Happy Halloween?

Last week I was in the pub with some friends (I don’t have many stories that start like this, honest!), and one of them told me that Halloween was now the third biggest ‘holiday’ in terms of money spent.

“In the US, you mean?” we asked her.

Nope, right here in the UK, apparently.  Bigger than Mother’s Day?  Bigger than Valentine’s Day?

Apparently so.  Only Christmas and Easter now outsell Halloween for sweets, decorations, outfits and other paraphernalia.

Wow.

I was stunned.  I thought about the characteristics of those spending extravaganzas and noticed something sobering – the ones which are solely about expressing our love and appreciation for our nearest and dearest fare much worse than those concerned with self-indulgence.

Yes, I know a huge part of Christmas is about giving, but around a third of every individual’s Christmas spend goes on food, decorations and entertainment.  And how much of your spend goes on people you wouldn’t give to except that you feel you ought to?  The office ‘Secret Santa’?  The neighbour you never speak to from one December to the next?  The uncle who has everything and is impossible to buy for so you traipse complainingly up and down the supermarket aisles, looking at nifty screw-driver/torch/hot water bottle combos, or bottles of scotch in a novelty Wallace-And-Gromit stocking… you get the picture.

Even more sobering was the statistic than only one in five of us take part in Harvest Festivals any more (and I confess, I fall into the 4 out of 5 group – my (City-centre) church doesn’t hold a Harvest festival, and the season usually passes me by without a second thought).

We spend more money dressing up like witches and skeletons for the purpose of stuffing our faces with orange, black and purple sweets than we do on sharing the many blessings God has lavished on us with those in need.

I am ashamed of myself and of my culture.

Yes, as Christians we should be concerned about the glorification of death and evil every 31st October, but I think we should be equally concerned about the self-centred nature of so many of our festivals and celebrations.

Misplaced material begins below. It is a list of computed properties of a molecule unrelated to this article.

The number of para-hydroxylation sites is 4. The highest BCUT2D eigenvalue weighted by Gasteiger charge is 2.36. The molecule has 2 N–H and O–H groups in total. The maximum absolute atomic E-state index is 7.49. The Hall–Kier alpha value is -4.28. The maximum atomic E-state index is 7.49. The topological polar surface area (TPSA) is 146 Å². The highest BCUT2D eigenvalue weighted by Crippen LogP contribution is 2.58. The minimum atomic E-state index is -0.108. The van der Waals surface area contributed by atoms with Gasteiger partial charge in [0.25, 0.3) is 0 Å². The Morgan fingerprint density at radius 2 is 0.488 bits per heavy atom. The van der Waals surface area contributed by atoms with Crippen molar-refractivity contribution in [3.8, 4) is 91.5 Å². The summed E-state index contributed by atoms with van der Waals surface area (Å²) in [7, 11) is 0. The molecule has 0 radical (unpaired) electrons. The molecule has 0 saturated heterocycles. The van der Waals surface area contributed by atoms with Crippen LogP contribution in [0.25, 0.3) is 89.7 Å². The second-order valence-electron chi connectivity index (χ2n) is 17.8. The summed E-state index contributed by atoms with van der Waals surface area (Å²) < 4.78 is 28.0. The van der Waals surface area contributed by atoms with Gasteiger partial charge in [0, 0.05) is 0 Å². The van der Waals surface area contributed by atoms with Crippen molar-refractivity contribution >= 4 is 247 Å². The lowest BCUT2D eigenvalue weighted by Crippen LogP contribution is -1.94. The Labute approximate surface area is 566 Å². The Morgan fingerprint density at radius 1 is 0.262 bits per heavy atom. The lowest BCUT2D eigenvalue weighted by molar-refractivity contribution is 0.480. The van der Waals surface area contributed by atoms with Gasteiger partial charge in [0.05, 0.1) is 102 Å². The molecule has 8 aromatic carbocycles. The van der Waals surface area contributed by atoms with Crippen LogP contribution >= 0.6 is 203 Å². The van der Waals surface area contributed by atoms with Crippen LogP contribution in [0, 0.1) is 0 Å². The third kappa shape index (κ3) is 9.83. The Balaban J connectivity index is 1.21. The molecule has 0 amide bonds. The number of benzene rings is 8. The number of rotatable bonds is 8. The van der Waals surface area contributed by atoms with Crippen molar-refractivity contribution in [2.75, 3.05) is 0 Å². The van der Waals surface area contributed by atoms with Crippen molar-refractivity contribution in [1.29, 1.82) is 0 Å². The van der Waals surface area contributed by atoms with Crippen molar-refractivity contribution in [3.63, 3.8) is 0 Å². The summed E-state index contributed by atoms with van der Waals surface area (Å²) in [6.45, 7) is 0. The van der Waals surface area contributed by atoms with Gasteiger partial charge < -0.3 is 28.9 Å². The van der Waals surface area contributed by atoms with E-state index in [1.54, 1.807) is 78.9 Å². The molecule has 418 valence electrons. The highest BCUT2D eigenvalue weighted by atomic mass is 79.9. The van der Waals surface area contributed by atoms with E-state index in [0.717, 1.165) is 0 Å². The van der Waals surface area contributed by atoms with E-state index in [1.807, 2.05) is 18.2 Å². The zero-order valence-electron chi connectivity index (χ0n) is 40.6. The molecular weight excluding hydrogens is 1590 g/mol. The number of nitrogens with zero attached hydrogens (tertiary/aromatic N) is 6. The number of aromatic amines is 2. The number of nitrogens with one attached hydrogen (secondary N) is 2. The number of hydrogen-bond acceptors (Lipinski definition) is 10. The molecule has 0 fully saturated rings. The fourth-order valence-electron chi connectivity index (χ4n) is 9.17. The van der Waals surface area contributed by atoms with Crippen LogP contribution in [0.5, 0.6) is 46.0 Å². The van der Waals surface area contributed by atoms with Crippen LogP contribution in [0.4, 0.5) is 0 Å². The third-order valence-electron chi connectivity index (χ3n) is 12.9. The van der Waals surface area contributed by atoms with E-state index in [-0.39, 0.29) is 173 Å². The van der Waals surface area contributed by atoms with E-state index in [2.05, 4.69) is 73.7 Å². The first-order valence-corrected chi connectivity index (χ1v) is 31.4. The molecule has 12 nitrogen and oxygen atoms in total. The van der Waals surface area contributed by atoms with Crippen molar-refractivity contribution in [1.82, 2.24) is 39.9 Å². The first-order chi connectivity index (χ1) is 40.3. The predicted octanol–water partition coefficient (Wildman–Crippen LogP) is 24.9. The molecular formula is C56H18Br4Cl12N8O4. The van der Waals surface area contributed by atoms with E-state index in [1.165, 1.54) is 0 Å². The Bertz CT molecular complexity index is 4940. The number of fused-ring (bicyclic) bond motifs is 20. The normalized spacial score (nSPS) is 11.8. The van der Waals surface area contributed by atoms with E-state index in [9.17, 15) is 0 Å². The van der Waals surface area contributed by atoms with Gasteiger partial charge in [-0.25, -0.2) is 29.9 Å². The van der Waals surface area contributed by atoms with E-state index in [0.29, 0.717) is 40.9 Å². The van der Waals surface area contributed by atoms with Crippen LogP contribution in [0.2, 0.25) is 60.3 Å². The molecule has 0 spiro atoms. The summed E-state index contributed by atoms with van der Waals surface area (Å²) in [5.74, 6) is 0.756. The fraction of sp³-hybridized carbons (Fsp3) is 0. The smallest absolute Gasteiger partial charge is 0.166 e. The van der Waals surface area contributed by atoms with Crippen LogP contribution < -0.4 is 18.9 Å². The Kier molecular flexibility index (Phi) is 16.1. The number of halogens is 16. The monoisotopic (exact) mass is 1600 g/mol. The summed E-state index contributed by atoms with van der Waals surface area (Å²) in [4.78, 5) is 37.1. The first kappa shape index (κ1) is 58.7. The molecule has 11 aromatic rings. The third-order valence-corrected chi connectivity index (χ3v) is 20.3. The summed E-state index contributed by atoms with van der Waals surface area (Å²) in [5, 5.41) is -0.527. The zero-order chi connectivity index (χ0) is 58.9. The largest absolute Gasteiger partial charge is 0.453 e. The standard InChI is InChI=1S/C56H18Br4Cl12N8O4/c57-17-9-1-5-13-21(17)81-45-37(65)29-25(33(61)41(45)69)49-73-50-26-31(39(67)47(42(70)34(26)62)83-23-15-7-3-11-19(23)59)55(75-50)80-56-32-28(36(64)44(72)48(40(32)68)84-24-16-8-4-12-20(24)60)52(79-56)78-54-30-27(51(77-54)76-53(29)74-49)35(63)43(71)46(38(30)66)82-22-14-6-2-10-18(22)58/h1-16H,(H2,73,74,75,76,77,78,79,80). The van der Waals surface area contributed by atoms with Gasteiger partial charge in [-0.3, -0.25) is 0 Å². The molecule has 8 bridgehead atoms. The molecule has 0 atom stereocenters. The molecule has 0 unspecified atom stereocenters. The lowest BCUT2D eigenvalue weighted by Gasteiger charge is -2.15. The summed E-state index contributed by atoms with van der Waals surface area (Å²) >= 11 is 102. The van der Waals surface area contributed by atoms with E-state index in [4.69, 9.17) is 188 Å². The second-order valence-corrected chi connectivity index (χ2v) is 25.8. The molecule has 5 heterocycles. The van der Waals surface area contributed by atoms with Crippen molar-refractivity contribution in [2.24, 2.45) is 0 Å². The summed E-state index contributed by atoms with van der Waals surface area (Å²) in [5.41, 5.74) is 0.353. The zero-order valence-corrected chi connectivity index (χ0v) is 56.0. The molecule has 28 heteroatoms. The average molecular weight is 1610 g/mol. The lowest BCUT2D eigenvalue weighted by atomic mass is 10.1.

I find this incredibly hard.  I love Christmas, I love giving huge piles of lovingly-chosen, beautifully-wrapped presents.  I love receiving gifts that tell me I am known and I am loved.  I love stuffing myself with chocolates, turkey, roast potatoes, cheese, ham, sausage meat…

I’m fighting the urge to self-righteously explain that I did not spend a penny on Halloween this year, nor did I celebrate it in any way, but I know that’s only because of the other associations of the holiday.  Were I in America, I would be spending vast sums later on this month on my Thanksgiving food and decorations, and very little time giving to those who could not reciprocate.

It is illustrative that the symbol of Christmas is a God who has given up the riches of the universe to be born in humility and poverty for our sakes, while the symbol of Halloween is a manically grinning, open-mouthed pumpkin…which is hollow inside.

2 Comments On This Topic
  1. Simona
    on Nov 10th at 9:39 am

    I remember this conversation and I really like your last sentence!

    for anyone interested:
    http://www.bbc.co.uk/news/business-11618429
    They try to give an explanation to why people love Halloween too. I found it quite interesting 🙂

    Reply
    • newsong40
      on Nov 10th at 9:48 am

      Thanks Simona. Yes, really interesting BBC article. The last sentence summarizes it well: “The festival is all about escapism”.

      Reply

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